|If you want to get lost, theres no better place to do it than Japan.
So it would seem in Catherine Hanrahans debut novel, Lost Girls and Love Hotels (Viking Canada, 224 pp.), a curious work borne of Hanrahans own Japan experiences and noir sensibilities. It follows Margaret, whose geographical cure springs from an intense need for anonymity. Shes fled a new-agey mother, deadbeat dad and mentally ill brother, whose attack drove a final wedge between her and any semblance of a normal life.
Finding herself in Tokyo, she works as a flight attendant trainer by day, and drinks, sleeps and snorts delirium by night. An affair with a married gangster, Kazu, pumps some blood into her damaged heart and gives her the impetus albeit painfully to face her past.
While the lovelorn and gangster motifs drive Lost Girls, its Hanrahans delicate look at a dysfunctional family and generational aimlessness that creates the novels more intriguing musings. She herself worked and lived in Japan for five years, and its her attention to detail and evocation of the country that finds the right centre in a world of men and women feebly testing the common precepts of fulfilment and prosperity.
"I started it while in Japan, an image of someone crumpled, dishevelled, standing in a room," says Hanrahan. "I lived there for five years. I went with a working holiday visa and found Tokyo fascinating. Its a teeter-totter of possibilities, a place with everything, but where someone could also go off the deep end."
Margarets breakdown is juxtaposed with her mini-history of her brother Franks descent into schizophrenia. Its a nuanced portrait of family mania that seems to beg its own story, although Hanrahan sees it differently. "There was never a point of wanting to tell them separately. It was a short story that I filled in it was set in Japan, but I wanted to show what her story stemmed from."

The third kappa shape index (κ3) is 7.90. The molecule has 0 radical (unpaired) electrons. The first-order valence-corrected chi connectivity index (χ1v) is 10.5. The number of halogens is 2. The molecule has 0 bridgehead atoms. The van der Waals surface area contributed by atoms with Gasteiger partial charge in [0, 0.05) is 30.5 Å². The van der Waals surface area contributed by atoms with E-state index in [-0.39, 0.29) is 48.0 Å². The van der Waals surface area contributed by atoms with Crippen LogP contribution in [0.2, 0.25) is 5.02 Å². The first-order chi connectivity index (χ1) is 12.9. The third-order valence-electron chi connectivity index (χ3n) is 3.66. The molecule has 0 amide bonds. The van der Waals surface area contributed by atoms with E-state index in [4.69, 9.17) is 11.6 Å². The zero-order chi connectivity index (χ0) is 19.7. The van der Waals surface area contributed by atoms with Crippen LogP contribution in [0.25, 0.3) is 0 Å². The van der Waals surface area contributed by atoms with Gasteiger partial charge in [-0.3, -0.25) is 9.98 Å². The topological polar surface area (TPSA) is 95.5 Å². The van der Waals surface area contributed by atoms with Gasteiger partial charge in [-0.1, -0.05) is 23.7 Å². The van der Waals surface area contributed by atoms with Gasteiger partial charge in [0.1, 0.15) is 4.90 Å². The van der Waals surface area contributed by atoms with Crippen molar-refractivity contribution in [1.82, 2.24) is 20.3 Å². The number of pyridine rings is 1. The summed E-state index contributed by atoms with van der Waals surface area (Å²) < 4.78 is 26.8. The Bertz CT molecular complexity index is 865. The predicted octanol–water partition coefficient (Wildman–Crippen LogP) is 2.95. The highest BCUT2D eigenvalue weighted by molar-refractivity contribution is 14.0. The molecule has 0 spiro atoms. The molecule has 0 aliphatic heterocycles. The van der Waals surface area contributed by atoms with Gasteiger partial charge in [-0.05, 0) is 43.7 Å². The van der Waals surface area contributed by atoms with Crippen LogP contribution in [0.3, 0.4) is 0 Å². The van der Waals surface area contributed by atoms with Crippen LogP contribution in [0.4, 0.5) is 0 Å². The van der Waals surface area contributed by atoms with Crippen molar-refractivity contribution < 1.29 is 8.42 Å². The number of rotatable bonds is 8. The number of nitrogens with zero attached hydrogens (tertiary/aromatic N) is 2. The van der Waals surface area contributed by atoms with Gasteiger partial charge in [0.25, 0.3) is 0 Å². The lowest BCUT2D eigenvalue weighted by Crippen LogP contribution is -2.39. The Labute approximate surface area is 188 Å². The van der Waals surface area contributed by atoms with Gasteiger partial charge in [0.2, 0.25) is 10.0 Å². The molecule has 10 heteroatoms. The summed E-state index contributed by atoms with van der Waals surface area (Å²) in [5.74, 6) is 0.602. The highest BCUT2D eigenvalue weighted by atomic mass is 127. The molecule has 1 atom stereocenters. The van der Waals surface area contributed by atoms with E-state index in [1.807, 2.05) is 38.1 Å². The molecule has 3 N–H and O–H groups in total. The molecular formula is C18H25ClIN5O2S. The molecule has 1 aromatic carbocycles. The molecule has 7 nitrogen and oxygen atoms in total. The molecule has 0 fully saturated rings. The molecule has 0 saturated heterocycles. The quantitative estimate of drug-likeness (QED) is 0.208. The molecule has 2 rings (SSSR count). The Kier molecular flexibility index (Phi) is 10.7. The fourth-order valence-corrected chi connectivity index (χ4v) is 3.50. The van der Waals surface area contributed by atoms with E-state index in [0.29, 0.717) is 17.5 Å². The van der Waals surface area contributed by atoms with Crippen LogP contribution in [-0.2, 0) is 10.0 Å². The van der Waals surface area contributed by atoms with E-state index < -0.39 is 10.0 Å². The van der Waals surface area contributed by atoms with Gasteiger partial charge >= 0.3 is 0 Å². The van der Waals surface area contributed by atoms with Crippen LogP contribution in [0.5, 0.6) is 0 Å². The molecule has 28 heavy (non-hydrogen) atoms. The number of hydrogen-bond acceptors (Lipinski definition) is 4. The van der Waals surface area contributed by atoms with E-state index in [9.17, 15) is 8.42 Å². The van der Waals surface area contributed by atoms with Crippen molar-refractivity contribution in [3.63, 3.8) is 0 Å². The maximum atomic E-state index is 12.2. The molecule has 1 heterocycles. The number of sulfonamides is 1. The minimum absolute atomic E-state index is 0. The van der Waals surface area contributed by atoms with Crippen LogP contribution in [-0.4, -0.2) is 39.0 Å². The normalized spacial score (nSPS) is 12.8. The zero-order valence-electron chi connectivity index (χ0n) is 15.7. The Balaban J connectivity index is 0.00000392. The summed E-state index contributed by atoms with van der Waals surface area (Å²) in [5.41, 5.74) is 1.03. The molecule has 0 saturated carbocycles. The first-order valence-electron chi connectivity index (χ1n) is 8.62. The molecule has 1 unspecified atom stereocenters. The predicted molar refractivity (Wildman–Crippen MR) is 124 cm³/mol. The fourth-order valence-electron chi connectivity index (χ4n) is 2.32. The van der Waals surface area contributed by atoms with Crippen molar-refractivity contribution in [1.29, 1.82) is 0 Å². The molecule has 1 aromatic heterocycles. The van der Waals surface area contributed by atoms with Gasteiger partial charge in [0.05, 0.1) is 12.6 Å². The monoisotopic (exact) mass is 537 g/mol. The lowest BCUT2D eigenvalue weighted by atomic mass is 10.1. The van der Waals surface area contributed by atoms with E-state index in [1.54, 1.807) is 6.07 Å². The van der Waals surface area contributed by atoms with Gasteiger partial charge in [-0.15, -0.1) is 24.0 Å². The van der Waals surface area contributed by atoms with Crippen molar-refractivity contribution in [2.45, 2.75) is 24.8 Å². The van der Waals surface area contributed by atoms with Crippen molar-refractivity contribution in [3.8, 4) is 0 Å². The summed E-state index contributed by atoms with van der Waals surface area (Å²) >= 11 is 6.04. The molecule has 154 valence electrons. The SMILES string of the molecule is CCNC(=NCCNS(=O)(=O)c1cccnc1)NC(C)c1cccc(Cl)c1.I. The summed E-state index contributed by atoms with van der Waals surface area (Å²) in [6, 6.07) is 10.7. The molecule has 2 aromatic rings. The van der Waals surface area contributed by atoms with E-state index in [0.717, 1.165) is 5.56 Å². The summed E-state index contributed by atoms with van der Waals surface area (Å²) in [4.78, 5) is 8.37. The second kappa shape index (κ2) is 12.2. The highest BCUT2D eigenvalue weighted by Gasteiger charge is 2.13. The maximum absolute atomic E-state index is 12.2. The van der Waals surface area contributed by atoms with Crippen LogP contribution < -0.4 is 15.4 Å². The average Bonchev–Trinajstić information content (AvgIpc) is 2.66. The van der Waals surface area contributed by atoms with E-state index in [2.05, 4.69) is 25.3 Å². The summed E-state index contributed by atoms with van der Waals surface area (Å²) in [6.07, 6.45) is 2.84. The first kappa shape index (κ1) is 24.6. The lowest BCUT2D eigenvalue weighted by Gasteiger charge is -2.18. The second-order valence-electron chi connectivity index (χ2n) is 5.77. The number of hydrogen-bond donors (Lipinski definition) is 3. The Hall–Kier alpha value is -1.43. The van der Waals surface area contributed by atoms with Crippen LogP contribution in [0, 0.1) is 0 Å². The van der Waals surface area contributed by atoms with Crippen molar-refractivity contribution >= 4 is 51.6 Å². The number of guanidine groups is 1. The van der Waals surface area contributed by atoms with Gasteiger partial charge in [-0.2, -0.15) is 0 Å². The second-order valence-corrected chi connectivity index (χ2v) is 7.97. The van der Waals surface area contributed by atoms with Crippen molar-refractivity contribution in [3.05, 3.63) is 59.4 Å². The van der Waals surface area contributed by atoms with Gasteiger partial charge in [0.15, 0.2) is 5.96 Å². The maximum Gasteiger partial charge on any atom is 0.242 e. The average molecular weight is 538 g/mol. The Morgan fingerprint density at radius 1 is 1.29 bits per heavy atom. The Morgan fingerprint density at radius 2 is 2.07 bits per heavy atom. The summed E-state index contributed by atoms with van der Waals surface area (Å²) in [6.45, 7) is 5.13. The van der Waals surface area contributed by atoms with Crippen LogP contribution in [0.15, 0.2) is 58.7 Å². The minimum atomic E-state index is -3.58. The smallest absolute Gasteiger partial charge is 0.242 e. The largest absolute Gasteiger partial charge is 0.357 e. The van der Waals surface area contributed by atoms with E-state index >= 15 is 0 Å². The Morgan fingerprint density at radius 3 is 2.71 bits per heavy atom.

Kazus character and the seedy underworld Margaret moves through was also created from her travel experiences. "I went out with a Japanese guy on and off for three years. He shaved his head, which is an unusual look there, and people thought he was a gangster," she says. "So I thought, What if the boyfriend really is one? I like that noir element, like in Tokyos Kabukicho district, which is now like a den of sin."
On Thursday, June 22 at 7:30 p.m., Pages on Kensington is hosting an event in support of the Alberta Magazine Publishers Association. Check the store for publisher details.
At McNally Robinson on Thursday, June 22 at 12:30 p.m., Karen Hughes reads from her new book, Female Enterprise in the New Economy, on the benefits and hazards for women in an entrepreneurial economy. On Monday, June 26 at 7 p.m., Barbara Kingscote launches her new memoir, Ride the Wind: One Womans Journey Across Canada, detailing her travels riding a horse from Quebec to the Pacific Ocean.
On Tuesday, June 27 at 7 p.m., John A. Neal reads from Bless You, Brother Irvin: The Caterpillar Club Story, a bizarre bit of Canadian military history involving a secret club of paratroopers. Also on Tuesday at 7 p.m., Sandra Dempsey launches her new Second World War themed play, Flying to Glory.
Out at The Banff Centre, Pulitzer Prize-winning author Edward P. Jones (The Known World) is offering a reading as part of the Banff International Literary Translation Centre residency at the Rolston Recital Hall, Tuesday, June 27 at 7:30 p.m.
And a fundraising Poetry Slam in support of sending the Calgary team to compete in Toronto takes place next Thursday, June 29 at 8 p.m. at Beat Niq Jazz and Social Club, with performances from Gregory Scofield and sheri-D wilson. BookTV will be there, filming the events for an upcoming documentary on Canadian poetry, Heart of a Poet.